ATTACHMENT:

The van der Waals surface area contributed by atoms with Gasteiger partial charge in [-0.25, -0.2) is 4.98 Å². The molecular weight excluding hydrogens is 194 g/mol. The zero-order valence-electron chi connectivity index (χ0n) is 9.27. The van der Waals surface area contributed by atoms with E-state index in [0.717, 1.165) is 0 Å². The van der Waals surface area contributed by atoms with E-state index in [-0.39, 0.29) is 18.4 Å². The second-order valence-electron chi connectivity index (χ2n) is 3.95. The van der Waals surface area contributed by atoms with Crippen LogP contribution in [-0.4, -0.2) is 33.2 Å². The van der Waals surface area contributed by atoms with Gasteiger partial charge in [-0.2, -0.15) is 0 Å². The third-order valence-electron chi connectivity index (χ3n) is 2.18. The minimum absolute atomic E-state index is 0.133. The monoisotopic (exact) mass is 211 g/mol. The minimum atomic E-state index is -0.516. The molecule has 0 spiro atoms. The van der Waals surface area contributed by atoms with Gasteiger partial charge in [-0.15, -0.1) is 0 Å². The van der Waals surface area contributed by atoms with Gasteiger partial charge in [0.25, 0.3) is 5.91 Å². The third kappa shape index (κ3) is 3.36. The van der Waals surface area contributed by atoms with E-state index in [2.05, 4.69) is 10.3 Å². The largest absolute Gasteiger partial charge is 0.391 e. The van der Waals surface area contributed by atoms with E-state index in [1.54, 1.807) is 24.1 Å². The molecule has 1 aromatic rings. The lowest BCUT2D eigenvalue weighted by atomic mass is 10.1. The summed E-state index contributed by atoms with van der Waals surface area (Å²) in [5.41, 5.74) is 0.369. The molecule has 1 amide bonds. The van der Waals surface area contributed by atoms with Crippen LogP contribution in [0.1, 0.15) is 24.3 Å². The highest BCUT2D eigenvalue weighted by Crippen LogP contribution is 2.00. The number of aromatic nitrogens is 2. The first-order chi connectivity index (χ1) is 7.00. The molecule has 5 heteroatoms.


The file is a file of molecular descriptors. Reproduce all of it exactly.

The van der Waals surface area contributed by atoms with Gasteiger partial charge in [-0.25, -0.2) is 4.98 Å². The molecular weight excluding hydrogens is 194 g/mol. The zero-order valence-electron chi connectivity index (χ0n) is 9.27. The van der Waals surface area contributed by atoms with E-state index in [0.717, 1.165) is 0 Å². The van der Waals surface area contributed by atoms with E-state index in [-0.39, 0.29) is 18.4 Å². The second-order valence-electron chi connectivity index (χ2n) is 3.95. The van der Waals surface area contributed by atoms with Crippen LogP contribution in [-0.4, -0.2) is 33.2 Å². The van der Waals surface area contributed by atoms with Gasteiger partial charge in [-0.2, -0.15) is 0 Å². The third-order valence-electron chi connectivity index (χ3n) is 2.18. The minimum absolute atomic E-state index is 0.133. The monoisotopic (exact) mass is 211 g/mol. The minimum atomic E-state index is -0.516. The molecule has 0 spiro atoms. The van der Waals surface area contributed by atoms with Gasteiger partial charge in [-0.15, -0.1) is 0 Å². The van der Waals surface area contributed by atoms with Gasteiger partial charge in [0.25, 0.3) is 5.91 Å². The third kappa shape index (κ3) is 3.36. The van der Waals surface area contributed by atoms with E-state index in [2.05, 4.69) is 10.3 Å². The largest absolute Gasteiger partial charge is 0.391 e. The van der Waals surface area contributed by atoms with E-state index in [1.54, 1.807) is 24.1 Å². The molecule has 1 aromatic rings. The lowest BCUT2D eigenvalue weighted by atomic mass is 10.1. The summed E-state index contributed by atoms with van der Waals surface area (Å²) in [5.41, 5.74) is 0.369. The molecule has 1 amide bonds. The van der Waals surface area contributed by atoms with Crippen LogP contribution in [0.1, 0.15) is 24.3 Å². The highest BCUT2D eigenvalue weighted by Crippen LogP contribution is 2.00. The number of aromatic nitrogens is 2. The first-order chi connectivity index (χ1) is 7.00. The molecule has 5 heteroatoms.